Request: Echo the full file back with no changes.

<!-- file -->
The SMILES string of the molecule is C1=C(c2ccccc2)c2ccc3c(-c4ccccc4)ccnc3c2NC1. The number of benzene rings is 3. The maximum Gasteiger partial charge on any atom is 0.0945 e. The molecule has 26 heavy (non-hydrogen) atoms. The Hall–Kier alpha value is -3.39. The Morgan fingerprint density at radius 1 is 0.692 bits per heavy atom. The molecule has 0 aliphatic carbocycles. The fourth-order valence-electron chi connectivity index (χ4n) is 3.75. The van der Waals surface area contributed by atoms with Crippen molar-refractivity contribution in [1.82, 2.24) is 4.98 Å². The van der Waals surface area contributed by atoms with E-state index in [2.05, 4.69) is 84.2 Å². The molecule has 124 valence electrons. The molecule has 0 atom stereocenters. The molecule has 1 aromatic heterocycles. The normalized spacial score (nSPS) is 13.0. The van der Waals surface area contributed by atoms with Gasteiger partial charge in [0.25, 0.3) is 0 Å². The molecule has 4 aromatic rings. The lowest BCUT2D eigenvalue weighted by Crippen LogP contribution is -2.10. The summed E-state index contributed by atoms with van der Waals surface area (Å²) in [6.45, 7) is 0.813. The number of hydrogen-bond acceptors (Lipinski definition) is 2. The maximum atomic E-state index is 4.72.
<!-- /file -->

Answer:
The SMILES string of the molecule is C1=C(c2ccccc2)c2ccc3c(-c4ccccc4)ccnc3c2NC1. The number of benzene rings is 3. The maximum Gasteiger partial charge on any atom is 0.0945 e. The molecule has 26 heavy (non-hydrogen) atoms. The Hall–Kier alpha value is -3.39. The Morgan fingerprint density at radius 1 is 0.692 bits per heavy atom. The molecule has 0 aliphatic carbocycles. The fourth-order valence-electron chi connectivity index (χ4n) is 3.75. The van der Waals surface area contributed by atoms with Crippen molar-refractivity contribution in [1.82, 2.24) is 4.98 Å². The van der Waals surface area contributed by atoms with E-state index in [2.05, 4.69) is 84.2 Å². The molecule has 124 valence electrons. The molecule has 0 atom stereocenters. The molecule has 1 aromatic heterocycles. The normalized spacial score (nSPS) is 13.0. The van der Waals surface area contributed by atoms with Gasteiger partial charge in [0.25, 0.3) is 0 Å². The molecule has 4 aromatic rings. The lowest BCUT2D eigenvalue weighted by Crippen LogP contribution is -2.10. The summed E-state index contributed by atoms with van der Waals surface area (Å²) in [6.45, 7) is 0.813. The number of hydrogen-bond acceptors (Lipinski definition) is 2. The maximum atomic E-state index is 4.72.